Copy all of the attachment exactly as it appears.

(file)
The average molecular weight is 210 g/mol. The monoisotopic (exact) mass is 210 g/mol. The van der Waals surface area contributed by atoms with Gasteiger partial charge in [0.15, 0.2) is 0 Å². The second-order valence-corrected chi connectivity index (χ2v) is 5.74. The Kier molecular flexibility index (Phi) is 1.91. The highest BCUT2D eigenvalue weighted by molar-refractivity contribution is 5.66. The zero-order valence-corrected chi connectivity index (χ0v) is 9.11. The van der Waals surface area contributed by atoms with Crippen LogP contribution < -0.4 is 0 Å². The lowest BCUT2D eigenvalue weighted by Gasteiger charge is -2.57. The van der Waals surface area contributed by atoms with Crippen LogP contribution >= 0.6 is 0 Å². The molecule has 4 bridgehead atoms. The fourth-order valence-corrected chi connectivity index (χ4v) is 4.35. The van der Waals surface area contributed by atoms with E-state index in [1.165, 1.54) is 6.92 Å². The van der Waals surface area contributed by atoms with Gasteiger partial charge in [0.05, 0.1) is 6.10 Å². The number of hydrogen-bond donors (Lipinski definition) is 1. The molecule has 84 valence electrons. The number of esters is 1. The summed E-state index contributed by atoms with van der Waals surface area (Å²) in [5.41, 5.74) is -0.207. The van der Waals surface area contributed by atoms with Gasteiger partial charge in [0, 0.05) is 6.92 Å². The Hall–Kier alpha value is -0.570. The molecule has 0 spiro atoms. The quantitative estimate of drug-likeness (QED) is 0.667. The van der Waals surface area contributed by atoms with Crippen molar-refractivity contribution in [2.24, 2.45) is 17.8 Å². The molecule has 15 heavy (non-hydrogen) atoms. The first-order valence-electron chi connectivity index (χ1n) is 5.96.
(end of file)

The average molecular weight is 210 g/mol. The monoisotopic (exact) mass is 210 g/mol. The van der Waals surface area contributed by atoms with Gasteiger partial charge in [0.15, 0.2) is 0 Å². The second-order valence-corrected chi connectivity index (χ2v) is 5.74. The Kier molecular flexibility index (Phi) is 1.91. The highest BCUT2D eigenvalue weighted by molar-refractivity contribution is 5.66. The zero-order valence-corrected chi connectivity index (χ0v) is 9.11. The van der Waals surface area contributed by atoms with Crippen LogP contribution < -0.4 is 0 Å². The lowest BCUT2D eigenvalue weighted by Gasteiger charge is -2.57. The van der Waals surface area contributed by atoms with Crippen LogP contribution >= 0.6 is 0 Å². The molecule has 4 bridgehead atoms. The fourth-order valence-corrected chi connectivity index (χ4v) is 4.35. The van der Waals surface area contributed by atoms with E-state index in [1.165, 1.54) is 6.92 Å². The van der Waals surface area contributed by atoms with Gasteiger partial charge in [0.05, 0.1) is 6.10 Å². The number of hydrogen-bond donors (Lipinski definition) is 1. The molecule has 84 valence electrons. The number of esters is 1. The summed E-state index contributed by atoms with van der Waals surface area (Å²) in [5.41, 5.74) is -0.207. The van der Waals surface area contributed by atoms with Gasteiger partial charge in [0, 0.05) is 6.92 Å². The Hall–Kier alpha value is -0.570. The molecule has 0 spiro atoms. The quantitative estimate of drug-likeness (QED) is 0.667. The van der Waals surface area contributed by atoms with Crippen molar-refractivity contribution in [2.24, 2.45) is 17.8 Å². The molecule has 15 heavy (non-hydrogen) atoms. The first-order valence-electron chi connectivity index (χ1n) is 5.96.